Canon has been transitioning to a 10-digit lens serial number (starting in 2008 with the Canon EF-S 18-200mm f/3.5-5.6 IS Lens) and ending the inclusion of a separate manufacturing date code. While date codes and the shorter serial number are still found on some lenses manufactured as late as 2012, this inclusion will likely end completely. We loved the date code because it made aging a lens easy. However, now we can age a lens based on the serial number alone.
For information on determining the age of a pre-10-digit serial number lens, see the section on interpreting the old date code below.
Determine the age of a Canon lens based on the 10-digit serial number
To age a Canon lens using the 10-digital serial number, we dissect the serial number as follows:
DD C SSSSSSS
The DD is the key to the date of manufacture of the lens - the date code. The Canon lens date code chart is shown below.
Future dates shown in the table are predictions/expectations. Of particular interest is how the numbering system will behave in February 2013 when the 99 is incremented. Will the DD value roll over to 00? Increment to 100 - becoming DDD?
The third digit in the serial number, C, may be a charge/batch type of number. Canon has been using this number to indicate lenses needing specific service-related updates such as firmware.
The remaining digits in the serial number, SSSSSSS, are the uniquely-identifying serial number of the lens.
Please take note that, while the overall chart is holding out nicely with the lenses we've checked, it is a work-in-process. In part, the numbers might be shifted by a month or so. Please send us any discrepancies you find.
Special thanks go out to friend-of-the-site Norbert for his role in the development of this chart.
To determine the age of a pre-10-digit serial number Canon lens bearing a date code
Until phasing out the practice starting in 2008, Canon included a date code beside the rear lens element of many (but not all) lenses (note that some 2012-manufactured lenses retain the date code). The date code (as seen below) is in the form of "UR0902". This code is also present on some other Canon products including camera bodies.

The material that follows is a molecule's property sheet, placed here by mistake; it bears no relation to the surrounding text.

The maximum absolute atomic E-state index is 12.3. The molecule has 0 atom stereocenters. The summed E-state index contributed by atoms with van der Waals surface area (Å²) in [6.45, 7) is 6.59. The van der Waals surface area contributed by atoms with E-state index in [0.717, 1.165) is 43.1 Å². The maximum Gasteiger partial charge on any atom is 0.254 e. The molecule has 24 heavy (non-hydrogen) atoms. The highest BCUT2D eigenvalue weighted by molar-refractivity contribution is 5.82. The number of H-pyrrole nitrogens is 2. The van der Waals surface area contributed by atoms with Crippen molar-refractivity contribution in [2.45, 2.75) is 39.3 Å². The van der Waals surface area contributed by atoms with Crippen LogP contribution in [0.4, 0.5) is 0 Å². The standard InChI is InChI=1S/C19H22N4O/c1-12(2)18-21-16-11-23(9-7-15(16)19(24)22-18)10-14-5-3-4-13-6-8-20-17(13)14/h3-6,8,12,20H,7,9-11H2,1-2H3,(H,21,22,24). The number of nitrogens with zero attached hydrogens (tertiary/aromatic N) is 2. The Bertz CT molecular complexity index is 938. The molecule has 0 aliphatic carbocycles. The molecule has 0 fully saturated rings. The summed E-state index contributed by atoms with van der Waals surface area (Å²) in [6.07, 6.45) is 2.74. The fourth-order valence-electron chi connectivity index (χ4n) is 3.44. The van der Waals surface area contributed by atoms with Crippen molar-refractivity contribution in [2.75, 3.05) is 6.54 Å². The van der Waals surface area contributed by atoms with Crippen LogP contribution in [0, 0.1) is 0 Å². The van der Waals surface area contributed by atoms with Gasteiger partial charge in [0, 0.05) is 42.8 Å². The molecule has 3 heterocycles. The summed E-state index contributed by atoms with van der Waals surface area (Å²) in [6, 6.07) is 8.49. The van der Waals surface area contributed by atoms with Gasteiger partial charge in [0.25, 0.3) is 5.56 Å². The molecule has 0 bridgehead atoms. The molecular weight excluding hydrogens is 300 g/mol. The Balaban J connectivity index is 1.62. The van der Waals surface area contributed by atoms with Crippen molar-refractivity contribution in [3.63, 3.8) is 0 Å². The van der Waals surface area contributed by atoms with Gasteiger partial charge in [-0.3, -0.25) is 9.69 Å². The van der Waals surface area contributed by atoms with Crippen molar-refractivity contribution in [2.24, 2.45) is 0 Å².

The first letter, "U", indicates that the lens was made in Canon's Utsunomiya, Japan factory. Prior to 1986, this letter is moved to the last position of the date code.
U = Utsunomiya, Japan
F = Fukushima, Japan
O = Oita, Japan
The second letter, "R", is a year code that indicates the year of manufacture. Canon increments this letter each year starting with A in 1986 and prior to that, A in 1960 without the leading factory code. Here is a table to make things simple:
A = 2012, 1986, 1960
B = 1987, 1961
C = 1988, 1962
D = 1989, 1963
E = 1990, 1964
F = 1991, 1965
G = 1992, 1966
H = 1993, 1967
I = 1994, 1968
J = 1995, 1969
K = 1996, 1970
L = 1997, 1971
M = 1998, 1972
N = 1999, 1973
O = 2000, 1974
P = 2001, 1975
Q = 2002, 1976
R = 2003, 1977
S = 2004, 1978
T = 2005, 1979
U = 2006, 1980
V = 2007, 1981
W = 2008, 1982
X = 2009, 1983
Y = 2010, 1984
Z = 2011, 1985
The first two numbers, "09", is the month number the lens was manufactured in. Month 02 is February, month 11 = November. The leading zero of the month code is sometimes omitted.
The next two numbers, "02", are meaningless in determining how old a Canon lens is. This is a Canon internal code (that is occasionally omitted).
You now know the manufacture date for your lens - But - You cannot know how long the lens was in inventory, in shipping transit and on a shelf until it was originally purchased (without having the original receipt or a reputable person accurately informing you).
The Canon lens date code in the sample picture indicates that this Canon EF 24-70mm f/2.8 L Lens (I know the lens model because I took the picture - not from the date code) was made in Utsunomiya, Japan in September 2003.